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|Title:||Komala’s restaurant of Singapore||Authors:||Viswanathan, S.
Allampalli, D. G.
|Keywords:||DRNTU::Business||Issue Date:||2002||Source:||Viswanathan, S., & Allampalli, D. G. (2002). Komala’s restaurant of Singapore. Singapore: The Asian Business Case Centre, Nanyang Technological University.||Abstract:||Serving Thosai, the most popular south Indian snack, within three minutes after placing the order is a tough challenge for any restauranteur. But Sekar from Komala's of Singapore achieved the feat with the successful adoption of the fast food and self-service concept. Studying the Little India outlet in Singapore, the case documents the service concept of Komala's by describing the process enablers for service concept and presenting how the Sekar brothers used a well-designed, four-station operations system with clearly specified tasks for the crew involved in the workflow. This helped to accomplish the business goals of offering a large product range, providing a superior ambience to customers, attracting skilled manpower and competitive pricing. As a result, the volume of business operations soared. However, the seasonal peak demand created capacity constraints and this resulted in customers being lost to neighbouring restaurants. The case provides an opportunity to apply process analysis concepts to identify bottlenecks in a service operation. Period covered 1995 – 2000||URI:||https://hdl.handle.net/10356/99798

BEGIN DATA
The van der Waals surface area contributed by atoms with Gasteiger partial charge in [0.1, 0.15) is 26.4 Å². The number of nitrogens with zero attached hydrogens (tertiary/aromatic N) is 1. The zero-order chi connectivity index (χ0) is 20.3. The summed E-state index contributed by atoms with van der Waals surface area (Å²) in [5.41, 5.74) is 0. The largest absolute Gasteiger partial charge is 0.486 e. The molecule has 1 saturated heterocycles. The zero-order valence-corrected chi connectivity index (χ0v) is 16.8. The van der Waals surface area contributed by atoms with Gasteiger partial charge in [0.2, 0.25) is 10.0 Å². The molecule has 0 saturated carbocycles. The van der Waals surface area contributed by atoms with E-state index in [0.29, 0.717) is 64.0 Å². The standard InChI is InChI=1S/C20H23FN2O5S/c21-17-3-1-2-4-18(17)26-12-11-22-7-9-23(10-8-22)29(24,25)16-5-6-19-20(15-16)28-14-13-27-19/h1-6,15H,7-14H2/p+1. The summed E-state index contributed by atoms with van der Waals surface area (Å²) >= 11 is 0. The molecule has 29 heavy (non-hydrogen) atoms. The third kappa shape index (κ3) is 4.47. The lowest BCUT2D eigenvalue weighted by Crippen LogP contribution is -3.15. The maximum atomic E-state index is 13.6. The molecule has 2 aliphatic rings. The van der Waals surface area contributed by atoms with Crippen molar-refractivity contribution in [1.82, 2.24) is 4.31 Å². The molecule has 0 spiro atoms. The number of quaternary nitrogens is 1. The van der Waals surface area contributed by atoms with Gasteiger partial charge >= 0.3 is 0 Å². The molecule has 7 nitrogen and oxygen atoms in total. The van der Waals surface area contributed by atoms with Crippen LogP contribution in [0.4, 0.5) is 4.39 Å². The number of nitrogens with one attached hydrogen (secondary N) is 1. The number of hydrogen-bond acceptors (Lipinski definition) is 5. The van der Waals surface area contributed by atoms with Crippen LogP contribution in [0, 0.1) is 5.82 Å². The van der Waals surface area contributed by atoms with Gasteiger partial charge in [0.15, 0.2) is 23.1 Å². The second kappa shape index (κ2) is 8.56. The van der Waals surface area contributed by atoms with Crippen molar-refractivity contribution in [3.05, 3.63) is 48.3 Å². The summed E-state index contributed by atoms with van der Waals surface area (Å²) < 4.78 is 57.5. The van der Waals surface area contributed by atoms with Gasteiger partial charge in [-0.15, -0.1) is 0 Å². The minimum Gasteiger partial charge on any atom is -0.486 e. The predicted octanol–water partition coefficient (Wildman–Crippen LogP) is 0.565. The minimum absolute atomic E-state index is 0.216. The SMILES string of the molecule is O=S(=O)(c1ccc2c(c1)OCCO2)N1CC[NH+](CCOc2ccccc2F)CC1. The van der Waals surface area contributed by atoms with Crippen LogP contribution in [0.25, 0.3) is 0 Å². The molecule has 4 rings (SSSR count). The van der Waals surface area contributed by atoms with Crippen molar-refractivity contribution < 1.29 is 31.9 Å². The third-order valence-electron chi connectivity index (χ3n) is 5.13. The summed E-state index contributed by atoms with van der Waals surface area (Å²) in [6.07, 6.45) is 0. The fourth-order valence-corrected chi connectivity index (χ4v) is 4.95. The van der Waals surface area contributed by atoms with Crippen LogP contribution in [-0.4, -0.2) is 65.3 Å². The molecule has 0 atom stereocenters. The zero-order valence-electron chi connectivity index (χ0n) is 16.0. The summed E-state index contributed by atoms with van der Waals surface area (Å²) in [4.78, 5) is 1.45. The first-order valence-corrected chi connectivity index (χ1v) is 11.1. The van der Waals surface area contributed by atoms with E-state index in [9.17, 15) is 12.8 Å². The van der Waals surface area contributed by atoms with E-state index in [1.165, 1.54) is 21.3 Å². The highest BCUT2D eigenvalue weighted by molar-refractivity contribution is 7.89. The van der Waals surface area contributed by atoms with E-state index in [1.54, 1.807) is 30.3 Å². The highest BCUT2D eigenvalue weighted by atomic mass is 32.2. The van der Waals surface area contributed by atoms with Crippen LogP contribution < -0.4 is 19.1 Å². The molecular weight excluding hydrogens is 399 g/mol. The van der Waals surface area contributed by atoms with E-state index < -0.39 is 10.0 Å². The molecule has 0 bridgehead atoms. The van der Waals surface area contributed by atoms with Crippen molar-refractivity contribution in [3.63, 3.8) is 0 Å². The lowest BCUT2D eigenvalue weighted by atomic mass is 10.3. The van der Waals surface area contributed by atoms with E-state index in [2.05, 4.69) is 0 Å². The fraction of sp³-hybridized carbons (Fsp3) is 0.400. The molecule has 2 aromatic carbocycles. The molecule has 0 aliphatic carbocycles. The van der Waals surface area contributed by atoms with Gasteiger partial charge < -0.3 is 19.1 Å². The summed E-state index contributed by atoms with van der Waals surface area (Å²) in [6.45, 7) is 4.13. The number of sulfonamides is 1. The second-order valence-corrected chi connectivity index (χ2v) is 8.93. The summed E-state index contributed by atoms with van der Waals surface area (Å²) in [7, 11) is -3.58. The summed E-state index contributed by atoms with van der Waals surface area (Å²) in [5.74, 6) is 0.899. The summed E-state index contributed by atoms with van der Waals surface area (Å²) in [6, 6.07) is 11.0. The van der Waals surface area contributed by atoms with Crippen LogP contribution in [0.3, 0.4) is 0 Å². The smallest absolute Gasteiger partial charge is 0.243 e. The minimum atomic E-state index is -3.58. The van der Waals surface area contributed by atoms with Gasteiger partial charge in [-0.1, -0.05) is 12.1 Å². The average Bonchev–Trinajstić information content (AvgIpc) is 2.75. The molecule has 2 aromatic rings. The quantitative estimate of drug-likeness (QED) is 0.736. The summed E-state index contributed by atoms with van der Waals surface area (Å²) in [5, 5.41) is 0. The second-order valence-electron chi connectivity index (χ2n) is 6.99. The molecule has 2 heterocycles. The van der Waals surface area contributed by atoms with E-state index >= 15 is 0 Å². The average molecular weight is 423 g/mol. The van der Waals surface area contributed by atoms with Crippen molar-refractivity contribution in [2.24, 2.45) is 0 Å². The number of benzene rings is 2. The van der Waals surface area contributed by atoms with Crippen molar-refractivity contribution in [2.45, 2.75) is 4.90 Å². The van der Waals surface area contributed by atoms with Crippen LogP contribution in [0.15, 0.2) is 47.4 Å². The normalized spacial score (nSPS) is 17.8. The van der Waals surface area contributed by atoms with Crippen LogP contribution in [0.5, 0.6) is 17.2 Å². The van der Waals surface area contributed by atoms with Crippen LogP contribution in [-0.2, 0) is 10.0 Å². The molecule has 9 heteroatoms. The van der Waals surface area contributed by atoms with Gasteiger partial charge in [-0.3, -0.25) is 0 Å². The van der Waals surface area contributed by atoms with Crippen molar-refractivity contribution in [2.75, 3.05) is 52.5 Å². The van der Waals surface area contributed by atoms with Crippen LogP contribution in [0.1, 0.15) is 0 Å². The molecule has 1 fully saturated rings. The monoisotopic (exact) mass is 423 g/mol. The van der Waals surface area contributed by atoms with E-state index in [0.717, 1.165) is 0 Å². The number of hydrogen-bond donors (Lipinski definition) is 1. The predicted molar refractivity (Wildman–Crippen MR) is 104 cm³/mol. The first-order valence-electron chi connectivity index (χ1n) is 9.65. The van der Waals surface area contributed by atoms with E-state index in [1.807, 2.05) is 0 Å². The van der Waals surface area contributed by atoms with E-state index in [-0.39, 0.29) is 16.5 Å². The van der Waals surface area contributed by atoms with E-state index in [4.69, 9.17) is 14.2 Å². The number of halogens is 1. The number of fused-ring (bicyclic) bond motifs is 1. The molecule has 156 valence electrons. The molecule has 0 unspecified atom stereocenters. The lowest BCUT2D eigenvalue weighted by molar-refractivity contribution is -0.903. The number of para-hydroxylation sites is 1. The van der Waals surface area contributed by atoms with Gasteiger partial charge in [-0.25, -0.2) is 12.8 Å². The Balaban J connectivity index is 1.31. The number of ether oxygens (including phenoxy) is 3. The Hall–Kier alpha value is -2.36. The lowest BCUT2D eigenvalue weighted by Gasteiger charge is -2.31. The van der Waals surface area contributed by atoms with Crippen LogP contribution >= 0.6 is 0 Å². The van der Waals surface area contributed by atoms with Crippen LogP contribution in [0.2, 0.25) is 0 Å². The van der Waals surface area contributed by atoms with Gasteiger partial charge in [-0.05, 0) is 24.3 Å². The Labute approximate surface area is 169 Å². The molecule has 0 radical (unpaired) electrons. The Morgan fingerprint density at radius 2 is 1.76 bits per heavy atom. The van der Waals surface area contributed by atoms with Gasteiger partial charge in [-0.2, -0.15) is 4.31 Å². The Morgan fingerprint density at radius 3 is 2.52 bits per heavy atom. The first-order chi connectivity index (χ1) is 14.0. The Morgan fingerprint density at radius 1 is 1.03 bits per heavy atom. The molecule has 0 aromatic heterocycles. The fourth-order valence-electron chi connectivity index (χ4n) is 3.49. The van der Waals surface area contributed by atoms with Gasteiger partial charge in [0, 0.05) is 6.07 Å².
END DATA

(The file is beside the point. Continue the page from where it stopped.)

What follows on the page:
|Rights:||© 2002 Nanyang Technological University, Singapore.||Fulltext Permission:||open||Fulltext Availability:||With Fulltext|
|Appears in Collections:||ABCC Case Studies|
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